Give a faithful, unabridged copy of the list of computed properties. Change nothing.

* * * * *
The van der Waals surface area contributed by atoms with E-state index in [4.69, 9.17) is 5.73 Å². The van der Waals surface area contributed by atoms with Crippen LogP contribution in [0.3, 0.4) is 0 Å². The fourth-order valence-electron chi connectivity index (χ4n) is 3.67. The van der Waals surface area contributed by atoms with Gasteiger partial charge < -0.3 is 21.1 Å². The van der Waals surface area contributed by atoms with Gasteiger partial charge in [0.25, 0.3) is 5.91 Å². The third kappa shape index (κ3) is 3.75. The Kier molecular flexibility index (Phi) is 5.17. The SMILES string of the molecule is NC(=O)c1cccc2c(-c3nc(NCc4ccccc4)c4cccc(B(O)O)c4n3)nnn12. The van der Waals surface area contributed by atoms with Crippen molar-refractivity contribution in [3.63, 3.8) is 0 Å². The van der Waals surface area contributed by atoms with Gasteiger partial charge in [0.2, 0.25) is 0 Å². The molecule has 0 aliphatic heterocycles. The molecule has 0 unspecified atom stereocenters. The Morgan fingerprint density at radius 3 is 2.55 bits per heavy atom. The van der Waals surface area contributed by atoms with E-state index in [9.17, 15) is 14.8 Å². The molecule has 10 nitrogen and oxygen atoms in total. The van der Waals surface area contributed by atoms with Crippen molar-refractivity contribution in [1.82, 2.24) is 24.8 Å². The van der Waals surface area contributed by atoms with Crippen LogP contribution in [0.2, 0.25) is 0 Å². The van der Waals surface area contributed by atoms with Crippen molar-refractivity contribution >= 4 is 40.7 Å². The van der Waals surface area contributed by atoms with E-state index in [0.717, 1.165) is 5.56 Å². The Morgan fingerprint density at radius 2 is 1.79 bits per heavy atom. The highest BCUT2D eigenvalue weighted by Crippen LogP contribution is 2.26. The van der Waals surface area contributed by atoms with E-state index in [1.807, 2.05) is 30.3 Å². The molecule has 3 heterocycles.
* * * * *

The van der Waals surface area contributed by atoms with E-state index in [4.69, 9.17) is 5.73 Å². The van der Waals surface area contributed by atoms with Crippen LogP contribution in [0.3, 0.4) is 0 Å². The fourth-order valence-electron chi connectivity index (χ4n) is 3.67. The van der Waals surface area contributed by atoms with Gasteiger partial charge < -0.3 is 21.1 Å². The van der Waals surface area contributed by atoms with Gasteiger partial charge in [0.25, 0.3) is 5.91 Å². The third kappa shape index (κ3) is 3.75. The Kier molecular flexibility index (Phi) is 5.17. The SMILES string of the molecule is NC(=O)c1cccc2c(-c3nc(NCc4ccccc4)c4cccc(B(O)O)c4n3)nnn12. The van der Waals surface area contributed by atoms with Crippen molar-refractivity contribution in [3.63, 3.8) is 0 Å². The van der Waals surface area contributed by atoms with Gasteiger partial charge in [0.2, 0.25) is 0 Å². The molecule has 0 aliphatic heterocycles. The molecule has 0 unspecified atom stereocenters. The Morgan fingerprint density at radius 3 is 2.55 bits per heavy atom. The van der Waals surface area contributed by atoms with E-state index in [9.17, 15) is 14.8 Å². The molecule has 10 nitrogen and oxygen atoms in total. The van der Waals surface area contributed by atoms with Crippen molar-refractivity contribution in [1.82, 2.24) is 24.8 Å². The van der Waals surface area contributed by atoms with Crippen LogP contribution in [0.2, 0.25) is 0 Å². The van der Waals surface area contributed by atoms with Crippen molar-refractivity contribution >= 4 is 40.7 Å². The van der Waals surface area contributed by atoms with E-state index in [0.717, 1.165) is 5.56 Å². The Morgan fingerprint density at radius 2 is 1.79 bits per heavy atom. The highest BCUT2D eigenvalue weighted by Crippen LogP contribution is 2.26. The van der Waals surface area contributed by atoms with E-state index in [1.807, 2.05) is 30.3 Å². The molecule has 3 heterocycles.